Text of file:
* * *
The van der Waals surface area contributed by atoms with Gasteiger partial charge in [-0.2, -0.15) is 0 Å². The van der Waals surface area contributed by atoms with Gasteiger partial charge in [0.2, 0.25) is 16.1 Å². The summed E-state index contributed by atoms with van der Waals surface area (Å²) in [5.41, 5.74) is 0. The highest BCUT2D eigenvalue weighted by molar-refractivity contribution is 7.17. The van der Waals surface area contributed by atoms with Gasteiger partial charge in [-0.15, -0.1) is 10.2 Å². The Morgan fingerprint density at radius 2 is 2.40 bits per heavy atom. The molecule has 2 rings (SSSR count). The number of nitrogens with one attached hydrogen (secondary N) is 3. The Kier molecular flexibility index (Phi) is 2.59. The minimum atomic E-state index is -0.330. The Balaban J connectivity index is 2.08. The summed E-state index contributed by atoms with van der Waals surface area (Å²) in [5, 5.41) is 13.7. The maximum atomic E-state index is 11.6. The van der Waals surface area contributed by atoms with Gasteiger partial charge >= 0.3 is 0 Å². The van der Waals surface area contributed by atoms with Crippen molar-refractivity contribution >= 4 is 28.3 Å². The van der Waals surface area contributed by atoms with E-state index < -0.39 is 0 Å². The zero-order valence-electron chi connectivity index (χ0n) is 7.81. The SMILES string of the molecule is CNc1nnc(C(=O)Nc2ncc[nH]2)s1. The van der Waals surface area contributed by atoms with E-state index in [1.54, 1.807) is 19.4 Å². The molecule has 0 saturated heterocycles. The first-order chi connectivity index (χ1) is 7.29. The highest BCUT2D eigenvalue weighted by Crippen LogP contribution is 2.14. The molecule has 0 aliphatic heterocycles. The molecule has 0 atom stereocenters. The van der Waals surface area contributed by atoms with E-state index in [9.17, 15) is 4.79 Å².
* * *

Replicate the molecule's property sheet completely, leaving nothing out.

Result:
The van der Waals surface area contributed by atoms with Gasteiger partial charge in [-0.2, -0.15) is 0 Å². The van der Waals surface area contributed by atoms with Gasteiger partial charge in [0.2, 0.25) is 16.1 Å². The summed E-state index contributed by atoms with van der Waals surface area (Å²) in [5.41, 5.74) is 0. The highest BCUT2D eigenvalue weighted by molar-refractivity contribution is 7.17. The van der Waals surface area contributed by atoms with Gasteiger partial charge in [-0.15, -0.1) is 10.2 Å². The Morgan fingerprint density at radius 2 is 2.40 bits per heavy atom. The molecule has 2 rings (SSSR count). The number of nitrogens with one attached hydrogen (secondary N) is 3. The Kier molecular flexibility index (Phi) is 2.59. The minimum atomic E-state index is -0.330. The Balaban J connectivity index is 2.08. The summed E-state index contributed by atoms with van der Waals surface area (Å²) in [5, 5.41) is 13.7. The maximum atomic E-state index is 11.6. The van der Waals surface area contributed by atoms with Gasteiger partial charge >= 0.3 is 0 Å². The van der Waals surface area contributed by atoms with Crippen molar-refractivity contribution >= 4 is 28.3 Å². The van der Waals surface area contributed by atoms with E-state index < -0.39 is 0 Å². The zero-order valence-electron chi connectivity index (χ0n) is 7.81. The SMILES string of the molecule is CNc1nnc(C(=O)Nc2ncc[nH]2)s1. The van der Waals surface area contributed by atoms with E-state index in [1.54, 1.807) is 19.4 Å². The molecule has 0 saturated heterocycles. The first-order chi connectivity index (χ1) is 7.29. The highest BCUT2D eigenvalue weighted by Crippen LogP contribution is 2.14. The molecule has 0 aliphatic heterocycles. The molecule has 0 atom stereocenters. The van der Waals surface area contributed by atoms with E-state index in [9.17, 15) is 4.79 Å².